In some of these ways, we may simply have to choose to appear irrelevant: Confess our sins (and receive the assurance of God’s forgiveness!); choose songs on criteria other than their popularity; preach both the comforting and challenging parts of the Bible.  Having said this, however, we cannot create an environment where irrelevance is pursued as a virtue in and of itself (as is parodied in the coffee shop video clip).  Irrelevance should not be a goal, though sometimes it may be a result of obedience to God’s Word and Spirit.

I guess it feels a bit like a tightrope for me.  I want to make the Gospel appealing – a “pleasing aroma of Christ among those who are being saved and those who are perishing.”  But I cannot make it so pleasing, so relevant that people can’t tell the difference between it and everything else with which our culture entices them.

Do you have any thoughts or success stories about balancing on this tightrope?


Mixed messages

A while back, someone left this behind after GEMS.  Instead recycling it, I filed it, and it came to mind again today.

The original exercise was to cut up each of the messages below, crumple them up, and randomly distribute them to people in the group.  Then the group participants decide whether the message is true or false – true messages get placed on a Bible, false messages on a stack of teen magazines.  Group participants are also invited to write down three of their own true or false statements to add to the mix.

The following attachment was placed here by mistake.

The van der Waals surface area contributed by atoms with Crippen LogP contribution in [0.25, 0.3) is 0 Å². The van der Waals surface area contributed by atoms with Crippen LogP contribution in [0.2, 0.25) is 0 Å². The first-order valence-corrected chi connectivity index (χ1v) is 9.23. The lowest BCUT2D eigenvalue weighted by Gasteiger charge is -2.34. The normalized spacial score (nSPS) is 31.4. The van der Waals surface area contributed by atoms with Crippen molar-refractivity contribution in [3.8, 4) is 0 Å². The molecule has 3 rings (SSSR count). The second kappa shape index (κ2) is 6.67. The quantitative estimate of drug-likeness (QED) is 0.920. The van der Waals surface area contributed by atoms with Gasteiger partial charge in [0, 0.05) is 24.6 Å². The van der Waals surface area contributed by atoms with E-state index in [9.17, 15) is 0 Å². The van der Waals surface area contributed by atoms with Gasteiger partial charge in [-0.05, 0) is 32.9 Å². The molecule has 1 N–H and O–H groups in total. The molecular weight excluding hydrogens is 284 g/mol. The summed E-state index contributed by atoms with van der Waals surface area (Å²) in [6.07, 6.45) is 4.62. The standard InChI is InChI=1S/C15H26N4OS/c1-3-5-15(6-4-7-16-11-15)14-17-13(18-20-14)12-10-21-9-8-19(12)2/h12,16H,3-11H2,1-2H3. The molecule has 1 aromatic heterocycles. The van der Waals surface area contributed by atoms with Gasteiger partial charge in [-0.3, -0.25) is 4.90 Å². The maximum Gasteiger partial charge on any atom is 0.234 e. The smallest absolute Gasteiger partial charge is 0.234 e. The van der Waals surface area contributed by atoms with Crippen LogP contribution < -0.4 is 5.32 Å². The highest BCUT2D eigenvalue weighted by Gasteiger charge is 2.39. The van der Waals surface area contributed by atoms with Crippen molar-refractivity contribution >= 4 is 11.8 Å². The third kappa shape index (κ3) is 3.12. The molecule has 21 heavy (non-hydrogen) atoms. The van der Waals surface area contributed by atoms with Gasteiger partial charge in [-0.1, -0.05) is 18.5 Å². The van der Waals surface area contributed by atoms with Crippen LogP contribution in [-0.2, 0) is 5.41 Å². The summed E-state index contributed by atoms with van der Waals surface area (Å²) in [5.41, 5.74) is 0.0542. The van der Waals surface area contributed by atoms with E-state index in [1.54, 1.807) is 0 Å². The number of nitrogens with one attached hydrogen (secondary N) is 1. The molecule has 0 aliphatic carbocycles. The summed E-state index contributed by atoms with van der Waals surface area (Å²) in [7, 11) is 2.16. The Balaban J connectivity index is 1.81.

Messages that get placed
on the magazines…

Messages that get placed
on the Bible…

You need smooth-as-silk skin to be beautiful. You need a pure and loving heart to be beautiful.
You deserve anything you want. Jesus is all you need.  He is your all in all!
You need to learn what the popular kids care about first. You need to learn what Jesus cares about first.
To be in, you have to be thin. You are beautifully and wonderfully made.
Cool kids wear expensive, trendy clothes. God’s kids clothe themselves in compassion, kindness, humility, gentleness and patience.
Being popular and rich are the most important things in life. Loving Jesus and others are the most important things in life.
Read your horoscope to learn how to live. Read your Bible to learn how to live.
You’ll never fit in or belong. You have a place to belong forever when you say ‘yes’ to Jesus.

The exercise ended with choosing between these two questions:

A. Do you care more about what people think about you – what’s popular in teen magazines and with your friends?

B. Do you care more about what Jesus thinks about you – the truth that is found in the Bible?